Por Piedad Teatro’s “Working on a Special Day” has a charming simplicity
Theatre Review by Gail M. Burns and Larry Murray
Larry Murray: Take away the claustrophobic sets and piles of clutter that mark the film that Working on a Special Day is based on, and lurking in its core is a remarkable story well suited for the stage. I’m trying to think of a word that sums up the essence of this very unusual 74 minute play that has both charm and substance.
Gail M. Burns: It is achingly simple, both in style and story. It gets at the very root of human need – for companionship, affection, and physical intimacy.
Larry: Exactly, and The Play Company and Por Piedad Teatro have wrought a perfect distillation of the overwrought 1977 Italian film Una giornata particolare which was directed by Ettore Scola and starred Sophia Loren and Marcello Mastroianni. It captures the essence of two human beings whose lives are suffocating although in completely different ways. From the first moments, with the house lights still on, it begins in a deceptively simple and creative way.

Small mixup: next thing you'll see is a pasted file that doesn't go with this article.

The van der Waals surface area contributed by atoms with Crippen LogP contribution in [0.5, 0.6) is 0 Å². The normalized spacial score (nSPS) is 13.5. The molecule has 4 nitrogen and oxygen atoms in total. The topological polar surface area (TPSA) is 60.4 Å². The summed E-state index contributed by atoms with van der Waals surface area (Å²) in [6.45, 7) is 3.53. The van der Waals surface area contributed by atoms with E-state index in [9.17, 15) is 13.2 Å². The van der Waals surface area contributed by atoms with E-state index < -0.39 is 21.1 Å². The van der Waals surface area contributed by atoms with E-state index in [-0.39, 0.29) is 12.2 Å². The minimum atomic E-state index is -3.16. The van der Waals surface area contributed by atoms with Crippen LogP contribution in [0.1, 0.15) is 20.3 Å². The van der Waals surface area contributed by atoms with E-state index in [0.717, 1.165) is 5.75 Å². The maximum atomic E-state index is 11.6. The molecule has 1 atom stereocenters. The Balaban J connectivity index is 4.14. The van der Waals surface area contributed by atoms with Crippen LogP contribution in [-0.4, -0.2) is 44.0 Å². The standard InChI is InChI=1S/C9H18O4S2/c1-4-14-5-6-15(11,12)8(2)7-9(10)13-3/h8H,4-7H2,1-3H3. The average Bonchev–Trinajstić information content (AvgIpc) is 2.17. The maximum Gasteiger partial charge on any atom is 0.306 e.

Gail: The actor/director/translators – Antonio Vega and Ana Graham – started the show in their street clothes, sharing the welcoming speech with BSC Artistic Director Julianne Boyd, and then chatting with the audience as they changed into their costumes and prepared the stage. This is a rare time when Barrington Stage has “imported” a production on to their stage, in this case literally. Por Piedad Teatro is based in Mexico City and has as its mission: “…to promote the dialogue between two cultures – Mexican and American – so close to one another and yet so different, through cutting edge contemporary theater.” Previously the company’s only American performances have been in New York City, so it is exciting to have this production join the international offerings of the Berkshire Fringe in downtown Pittsfield this summer.